Armoire

THE CHOICE

The Prophet continually spoke of Paradise, and when he did so it was as a man who sees what he describes. This impression was confirmed by many other signs, for example when he once stretched out his hand as if to take something, and then drew it back. He said nothing, but some of those who were with him noticed his action and questioned him about it. “I saw Paradise,” he said, “and I reached out for a cluster of its grapes. Had I taken it, ye would have eaten of it as long as the  world endureth.”‘ They had grown accustomed to thinking of him as one who is already in a sense in the Hereafter. Perhaps it was partly for this reason that when he spoke of his death, and when he inferred indirectly, as sometimes now he did, that it might be imminent, his words made little impression on them. Moreover, despite his sixty-three years, he still had the stature and grace of a much younger man, his eyes were still bright, and there were only a few white hairs in his black hair. Yet on one occasion, a remark of his when he was with his wives was sufficiently ominous to prompt the question as to which of them would be the first to rejoin him in the next world. He replied: “She of the longest reach will be the soonest of you to join me,”! whereupon they set about measuring their arms, one against another. Presumably, though it is not recorded, Sawdah was the winner of this contest, for she was the tallest of them and in general the largest. Zaynab, on the other hand, was a small woman, with an arm to match. But it was Zaynab who died first of them all, some ten years later. Only then did they realize that by “she of the longest reach” the Prophet had meant the most giving, for Zaynab was exceedingly generous, like her predecessor of the same name who had been called “the mother of the poor”.

One night, not long after the Prophet had ordered preparations for the Syrian campaign and before the army had left, he called to a freedman of his in the small hours, Abu Muwayhibah, and said: “I have been commanded to pray forgiveness for the people of the cemetery, so come thou with  me.” They went out together, and when they reached the Baqi’ the Prophet said: “Peace be on you, O people of the graves. Rejoice in your state, how much better it is than the state of men now living. Dissensions come like waves of darkest night, the one following hard upon the other, each worse  than the last.” Then he turned to Abu Muwayhibah and said: “I have been offered the keys of the treasuries of this world and immortality therein followed by Paradise, and I have been given the choice between that and meeting my Lord and Paradise.” “O dearer than my father and my mother,” said Abu Muwayhibah, “take the keys of the treasuries of this world and immortality therein followed by Paradise.” But he answered him saying: “I have already chosen the meeting with my Lord and  Paradise.” Then he prayed for forgiveness for the people of the Baqi’.’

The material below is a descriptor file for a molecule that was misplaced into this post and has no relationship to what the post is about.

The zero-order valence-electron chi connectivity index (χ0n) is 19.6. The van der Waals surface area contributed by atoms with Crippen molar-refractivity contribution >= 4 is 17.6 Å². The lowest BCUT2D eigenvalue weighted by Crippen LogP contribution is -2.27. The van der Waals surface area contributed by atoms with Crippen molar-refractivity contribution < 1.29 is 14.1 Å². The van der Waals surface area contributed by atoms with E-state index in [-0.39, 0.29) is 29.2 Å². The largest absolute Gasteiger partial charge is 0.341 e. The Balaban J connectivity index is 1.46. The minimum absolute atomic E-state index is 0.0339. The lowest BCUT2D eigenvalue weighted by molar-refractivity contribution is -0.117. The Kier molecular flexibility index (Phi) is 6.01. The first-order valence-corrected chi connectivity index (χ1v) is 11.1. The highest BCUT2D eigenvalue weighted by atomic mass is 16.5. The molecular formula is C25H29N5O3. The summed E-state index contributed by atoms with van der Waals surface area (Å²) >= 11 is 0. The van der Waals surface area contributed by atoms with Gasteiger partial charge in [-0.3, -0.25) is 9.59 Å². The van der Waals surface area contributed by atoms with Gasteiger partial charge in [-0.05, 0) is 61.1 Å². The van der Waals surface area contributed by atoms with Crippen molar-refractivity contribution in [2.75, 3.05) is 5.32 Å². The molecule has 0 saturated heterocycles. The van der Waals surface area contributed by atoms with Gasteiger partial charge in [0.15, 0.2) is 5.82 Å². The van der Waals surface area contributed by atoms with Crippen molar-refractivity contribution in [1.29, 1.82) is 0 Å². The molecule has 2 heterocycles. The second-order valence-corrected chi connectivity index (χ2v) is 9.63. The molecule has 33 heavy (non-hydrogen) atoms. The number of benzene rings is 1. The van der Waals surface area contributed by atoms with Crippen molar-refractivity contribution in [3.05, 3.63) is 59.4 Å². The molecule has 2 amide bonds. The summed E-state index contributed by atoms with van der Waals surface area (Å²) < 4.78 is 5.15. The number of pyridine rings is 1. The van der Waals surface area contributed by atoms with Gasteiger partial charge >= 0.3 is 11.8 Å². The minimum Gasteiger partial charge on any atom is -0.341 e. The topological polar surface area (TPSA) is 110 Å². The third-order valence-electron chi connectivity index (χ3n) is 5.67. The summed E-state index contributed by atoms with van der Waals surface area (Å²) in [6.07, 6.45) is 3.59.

It was at dawn that day, or perhaps the next day, that his head ached as he had never known it to ache, but he none the less went to the Mosque and after leading the prayer he mounted the pulpit and invoked blessings on the martyrs of Uhud, as if- so it was said afterward – he was doing it for the last time. Then he said: “There is a slave amongst the slaves of God unto whom God hath offered the choice between this world and that which is with Him, and the slave hath chosen that which is with God.” When he said this Abu Bakr wept, for he knew that the Prophet was speaking of himself and that the choice meant imminent death. The Prophet saw that he had understood, and telling him not to weep, he said: “O people, the most beneficent of men unto me in his companionship and in that which his hand bestoweth is Abu Bakr; and if I were to take from all mankind an inseparable friend he would be Abu Bakr – but companionship and brotherhood of faith are ours until God unite us in His Presence.” It was on that occasion that he said, looking around at the multiple entrances into the  Mosque from the private houses which surrounded it: “Behold these doors that intrude upon the Mosque. Let them be walled up, save only the door of Abu Bakr.” Before leaving the pulpit he said: “I go before you, and I am your witness. Your tryst with me is at the Pool,’ which verily I behold from here where now I stand. I fear not for you that ye will set up gods beside God; but I fear for you this world, lest ye seek to rival one another in worldly gains.”

From the Mosque he went back to the apartment of Maymunah, whose turn it was to house him. The effort of speech to the congregation had increased his fever; and after an hour or two, wishing to let ‘A’ishah know that he was ill, he went briefly to visit her. She also was suffering from a headache, and when he entered her room she moaned: “Oh my head!” “Nay, ‘A’ishah,” said the Prophet, “it is oh my head!” But he looked at her searchingly, as if to seek some sign of mortal sickness in her face, and  finding none he said: “I wished that it might be” – he meant her death ­” whilst yet I was alive, that I might ask forgiveness for thee and invoke mercy upon thee and shroud thee and pray over thee and bury thee.” ‘A’ishah could see that he was ill and she was alarmed at the tone of his voice, but she tried to make light of it, and succeeded in bringing a brief smile to his face. Then he repeated: “Nay, but it is oh my head,”; and returned to Maymunah.

He tried to do as he did when he was well, and continued to lead the prayers in the Mosque as usual; but his illness increased, until the hour came when he could pray only in a sitting position, and he told the congregation that they also should pray seated. On his return to the apartment of the wife whose day it was, he asked her “Where am I tomorrow?” and she named the wife to whom he would go. “And where the day after tomorrow?” he asked. Again she answered; but struck by his insistence, and sensing that he was impatient to be with ‘A’ishah, she told the other wives, whereupon they all came to him and said: “Messenger of God, we have given our days with you unto our sister ‘A’ishah.” He accepted their gift but was now too weak to walk unaided, so ‘Abbas and ‘Ali helped him to ‘A’ishah’s apartment.